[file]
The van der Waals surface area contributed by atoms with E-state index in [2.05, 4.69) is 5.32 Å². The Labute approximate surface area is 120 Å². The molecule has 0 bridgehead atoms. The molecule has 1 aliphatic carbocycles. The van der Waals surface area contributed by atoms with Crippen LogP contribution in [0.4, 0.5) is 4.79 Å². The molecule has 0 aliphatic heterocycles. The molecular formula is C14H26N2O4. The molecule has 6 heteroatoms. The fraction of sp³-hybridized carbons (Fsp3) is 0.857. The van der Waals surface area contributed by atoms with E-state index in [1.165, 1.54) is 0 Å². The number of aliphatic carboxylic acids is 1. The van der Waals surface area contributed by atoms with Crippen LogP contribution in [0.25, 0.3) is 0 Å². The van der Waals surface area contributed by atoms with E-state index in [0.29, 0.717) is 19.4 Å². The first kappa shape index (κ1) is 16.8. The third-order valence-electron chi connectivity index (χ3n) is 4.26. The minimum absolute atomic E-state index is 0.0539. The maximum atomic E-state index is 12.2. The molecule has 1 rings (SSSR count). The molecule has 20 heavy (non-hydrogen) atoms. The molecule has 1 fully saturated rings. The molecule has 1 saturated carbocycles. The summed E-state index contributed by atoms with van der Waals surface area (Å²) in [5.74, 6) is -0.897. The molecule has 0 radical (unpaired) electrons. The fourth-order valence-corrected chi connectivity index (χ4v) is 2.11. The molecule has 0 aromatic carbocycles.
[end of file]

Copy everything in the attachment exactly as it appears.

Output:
The van der Waals surface area contributed by atoms with E-state index in [2.05, 4.69) is 5.32 Å². The Labute approximate surface area is 120 Å². The molecule has 0 bridgehead atoms. The molecule has 1 aliphatic carbocycles. The van der Waals surface area contributed by atoms with Crippen LogP contribution in [0.4, 0.5) is 4.79 Å². The molecule has 0 aliphatic heterocycles. The molecular formula is C14H26N2O4. The molecule has 6 heteroatoms. The fraction of sp³-hybridized carbons (Fsp3) is 0.857. The van der Waals surface area contributed by atoms with E-state index in [1.165, 1.54) is 0 Å². The number of aliphatic carboxylic acids is 1. The van der Waals surface area contributed by atoms with Crippen LogP contribution in [0.25, 0.3) is 0 Å². The van der Waals surface area contributed by atoms with E-state index in [0.29, 0.717) is 19.4 Å². The first kappa shape index (κ1) is 16.8. The third-order valence-electron chi connectivity index (χ3n) is 4.26. The minimum absolute atomic E-state index is 0.0539. The maximum atomic E-state index is 12.2. The molecule has 1 rings (SSSR count). The molecule has 20 heavy (non-hydrogen) atoms. The molecule has 1 fully saturated rings. The molecule has 1 saturated carbocycles. The summed E-state index contributed by atoms with van der Waals surface area (Å²) in [5.74, 6) is -0.897. The molecule has 0 radical (unpaired) electrons. The fourth-order valence-corrected chi connectivity index (χ4v) is 2.11. The molecule has 0 aromatic carbocycles.